US 20060271056 A1
An osteotome instrument for use in computer assisted surgery is disclosed. The instrument includes a shaft, a connector, a handle, and a cutter component. The handle has a proximal end portion and a distal end portion. The cutter component is connected to the handle at the distal end portion. The connector is releasably connected to the handle at the proximal end portion, and the connector is adapted to rotate about the shaft relative to the handle. A fiducial for tracking is connected to the connector.
1. An instrument comprising:
a. a shaft;
b. a handle having a proximal end portion and a distal end portion;
c. a cutter component operatively connected to said handle at said distal end portion;
d. a connector releasably connected to said handle at said proximal end portion, said connector adapted to rotate about said shaft relative to said handle; and
e. a fiducial operatively connected to said connector.
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7. An osteotome instrument for use in computer assisted surgery, the instrument comprising:
a. a shaft having a first end portion and a second end portion;
b. an impact member operatively connected to said shaft and located at said first end portion;
c. a connector slidably connected to said shaft;
d. a fiducial operatively connected to said connector;
e. a handle juxtaposed said connector and mounted about said shaft, said handle having a proximal portion and a distal portion; and
f. a cutter component operatively connected to said handle at said distal portion.
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32. A system for performing computer assisted surgery, the system comprising:
a. a first fiducial operatively connected to a first part;
b. a second fiducial operatively connected to a second part;
c. at least one position and orientation sensor adapted to track said first fiducial and said second fiducial;
d. a computer having a memory, a processor, and an input/output device, said input/output device adapted to receive data from said at least one position and orientation sensor relating to a position and an orientation of said first fiducial and said second fiducial;
e. a monitor operatively connected to said input/output device of said computer;
f. an osteotome instrument, said instrument comprising:
i. a shaft;
ii. a handle having a proximal end portion and a distal end portion;
iii. a cutter component operatively connected to said handle at said distal end portion;
iv. a connector releasably connected to said handle at said proximal end portion, said connector adapted to rotate about said shaft relative to said handle; and
v. a fiducial operatively connected to said connector; and
g. a calibration unit, said calibration unit adapted to receive at least a portion of said cutter component of said osteotome instrument.
33. The system according to
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This application claims the benefit of U.S. Provisional Application No. 60/679,526, filed May 10, 2005, the disclosure of which is incorporated by reference in its entirety.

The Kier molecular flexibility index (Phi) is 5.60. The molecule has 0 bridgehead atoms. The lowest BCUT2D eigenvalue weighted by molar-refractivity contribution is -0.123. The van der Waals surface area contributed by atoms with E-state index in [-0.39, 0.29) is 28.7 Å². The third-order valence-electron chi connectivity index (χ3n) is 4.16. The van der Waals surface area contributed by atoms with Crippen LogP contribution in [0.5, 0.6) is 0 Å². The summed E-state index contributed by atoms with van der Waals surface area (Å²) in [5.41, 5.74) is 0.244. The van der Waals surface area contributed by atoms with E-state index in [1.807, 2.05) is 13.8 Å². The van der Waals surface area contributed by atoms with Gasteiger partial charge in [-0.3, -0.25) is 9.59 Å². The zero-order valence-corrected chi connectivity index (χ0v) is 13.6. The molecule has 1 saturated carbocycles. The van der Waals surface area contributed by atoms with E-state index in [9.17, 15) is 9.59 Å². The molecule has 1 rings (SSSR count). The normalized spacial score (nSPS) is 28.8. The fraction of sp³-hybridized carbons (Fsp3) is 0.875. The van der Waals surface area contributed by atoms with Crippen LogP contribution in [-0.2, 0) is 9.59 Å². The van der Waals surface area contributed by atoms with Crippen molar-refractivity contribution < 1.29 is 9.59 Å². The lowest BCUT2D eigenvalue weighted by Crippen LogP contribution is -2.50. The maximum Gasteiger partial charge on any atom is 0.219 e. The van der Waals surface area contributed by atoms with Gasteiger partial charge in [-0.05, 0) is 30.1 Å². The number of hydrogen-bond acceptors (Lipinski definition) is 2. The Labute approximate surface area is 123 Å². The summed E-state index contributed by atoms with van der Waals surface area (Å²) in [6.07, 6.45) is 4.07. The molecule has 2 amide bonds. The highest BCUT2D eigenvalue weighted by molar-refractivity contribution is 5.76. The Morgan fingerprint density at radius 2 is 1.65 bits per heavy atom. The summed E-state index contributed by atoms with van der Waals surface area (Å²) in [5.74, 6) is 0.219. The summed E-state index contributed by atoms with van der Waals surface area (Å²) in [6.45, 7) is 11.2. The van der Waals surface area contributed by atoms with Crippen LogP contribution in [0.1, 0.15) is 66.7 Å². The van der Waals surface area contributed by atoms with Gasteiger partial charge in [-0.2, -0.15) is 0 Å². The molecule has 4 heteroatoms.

1. Field of the Invention
The present invention relates generally to computer assisted surgery and more particularly to instruments for computer assisted surgery.
2. Related Art
Computer-assisted surgical systems use various imaging and tracking devices and combine the image information with computer algorithms to track the position of the patient's anatomy, surgical instruments, prosthetic components, virtual surgical constructs, such as body and limb axes, and other surgical structures and components. The computer-assisted surgical systems use this data to make highly individualized recommendations on a number of parameters, including, but not limited to, patient's positioning, the most optimal surgical cuts, prosthetic component selection, and prosthetic component positioning. Orthopedic surgery, including, but not limited to, joint replacement surgery, is one of the areas where computer-assisted surgery is becoming increasingly popular.
During joint replacement surgery, diseased or damaged joints within the musculoskeletal system of a human or an animal, such as, but not limited to, a knee, a hip, a shoulder, an ankle, or an elbow joint, are partially or totally replaced with long-term surgically implantable devices, also referred to as joint implants, joint prostheses, joint prosthetic implants, joint replacements, or prosthetic joints.
Knee arthroplasty is a procedure for replacing components of a knee joint damaged by trauma or disease. During this procedure, a surgeon removes a portion of one or more knee bones forming the knee joint and installs prosthetic components to form the new joint surfaces. In the United States alone, surgeons perform approximately 250,000 total knee arthroplasties (TKAs), or total replacements of a knee joint, annually. Thus, it is highly desirable to improve this popular technique to ensure better restoration of knee joint function and shortening the patient's recovery time.